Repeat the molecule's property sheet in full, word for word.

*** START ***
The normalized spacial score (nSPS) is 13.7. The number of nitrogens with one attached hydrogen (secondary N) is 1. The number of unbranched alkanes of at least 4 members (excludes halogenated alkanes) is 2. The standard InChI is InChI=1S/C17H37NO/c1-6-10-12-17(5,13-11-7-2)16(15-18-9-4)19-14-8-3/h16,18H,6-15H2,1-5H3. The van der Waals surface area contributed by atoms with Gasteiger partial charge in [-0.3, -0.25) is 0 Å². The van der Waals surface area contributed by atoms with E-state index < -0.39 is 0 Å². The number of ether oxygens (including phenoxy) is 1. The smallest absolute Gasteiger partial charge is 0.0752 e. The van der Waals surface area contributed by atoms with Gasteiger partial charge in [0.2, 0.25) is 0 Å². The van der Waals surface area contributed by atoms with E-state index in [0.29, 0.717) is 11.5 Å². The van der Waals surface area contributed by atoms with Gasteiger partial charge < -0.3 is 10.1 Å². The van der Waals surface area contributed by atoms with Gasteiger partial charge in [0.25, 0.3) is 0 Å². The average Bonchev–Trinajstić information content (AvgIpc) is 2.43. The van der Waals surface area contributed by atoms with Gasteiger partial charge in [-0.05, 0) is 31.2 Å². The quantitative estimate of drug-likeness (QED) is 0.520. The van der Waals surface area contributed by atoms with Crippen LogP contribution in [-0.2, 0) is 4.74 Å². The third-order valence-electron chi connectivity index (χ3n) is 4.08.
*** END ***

The normalized spacial score (nSPS) is 13.7. The number of nitrogens with one attached hydrogen (secondary N) is 1. The number of unbranched alkanes of at least 4 members (excludes halogenated alkanes) is 2. The standard InChI is InChI=1S/C17H37NO/c1-6-10-12-17(5,13-11-7-2)16(15-18-9-4)19-14-8-3/h16,18H,6-15H2,1-5H3. The van der Waals surface area contributed by atoms with Gasteiger partial charge in [-0.3, -0.25) is 0 Å². The van der Waals surface area contributed by atoms with E-state index < -0.39 is 0 Å². The number of ether oxygens (including phenoxy) is 1. The smallest absolute Gasteiger partial charge is 0.0752 e. The van der Waals surface area contributed by atoms with Gasteiger partial charge in [0.2, 0.25) is 0 Å². The van der Waals surface area contributed by atoms with E-state index in [0.29, 0.717) is 11.5 Å². The van der Waals surface area contributed by atoms with Gasteiger partial charge < -0.3 is 10.1 Å². The van der Waals surface area contributed by atoms with Gasteiger partial charge in [0.25, 0.3) is 0 Å². The average Bonchev–Trinajstić information content (AvgIpc) is 2.43. The van der Waals surface area contributed by atoms with Gasteiger partial charge in [-0.05, 0) is 31.2 Å². The quantitative estimate of drug-likeness (QED) is 0.520. The van der Waals surface area contributed by atoms with Crippen LogP contribution in [-0.2, 0) is 4.74 Å². The third-order valence-electron chi connectivity index (χ3n) is 4.08.